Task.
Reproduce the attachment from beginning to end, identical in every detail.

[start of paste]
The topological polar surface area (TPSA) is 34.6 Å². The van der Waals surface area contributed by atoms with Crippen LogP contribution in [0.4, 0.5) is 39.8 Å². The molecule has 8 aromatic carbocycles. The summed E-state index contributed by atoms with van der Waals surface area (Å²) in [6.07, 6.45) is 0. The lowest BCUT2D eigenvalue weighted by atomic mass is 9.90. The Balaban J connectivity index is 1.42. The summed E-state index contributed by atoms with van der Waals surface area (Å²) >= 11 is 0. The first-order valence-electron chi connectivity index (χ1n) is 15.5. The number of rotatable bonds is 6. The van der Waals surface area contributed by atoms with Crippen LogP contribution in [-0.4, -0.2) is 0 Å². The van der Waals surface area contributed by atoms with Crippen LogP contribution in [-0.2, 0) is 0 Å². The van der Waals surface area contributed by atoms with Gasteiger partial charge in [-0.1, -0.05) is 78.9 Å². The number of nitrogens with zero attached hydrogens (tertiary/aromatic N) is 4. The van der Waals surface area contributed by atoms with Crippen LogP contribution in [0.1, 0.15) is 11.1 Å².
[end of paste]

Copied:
The topological polar surface area (TPSA) is 34.6 Å². The van der Waals surface area contributed by atoms with Crippen LogP contribution in [0.4, 0.5) is 39.8 Å². The molecule has 8 aromatic carbocycles. The summed E-state index contributed by atoms with van der Waals surface area (Å²) in [6.07, 6.45) is 0. The lowest BCUT2D eigenvalue weighted by atomic mass is 9.90. The Balaban J connectivity index is 1.42. The summed E-state index contributed by atoms with van der Waals surface area (Å²) >= 11 is 0. The first-order valence-electron chi connectivity index (χ1n) is 15.5. The number of rotatable bonds is 6. The van der Waals surface area contributed by atoms with Crippen LogP contribution in [-0.4, -0.2) is 0 Å². The van der Waals surface area contributed by atoms with Crippen LogP contribution in [-0.2, 0) is 0 Å². The van der Waals surface area contributed by atoms with Gasteiger partial charge in [-0.1, -0.05) is 78.9 Å². The number of nitrogens with zero attached hydrogens (tertiary/aromatic N) is 4. The van der Waals surface area contributed by atoms with Crippen LogP contribution in [0.1, 0.15) is 11.1 Å².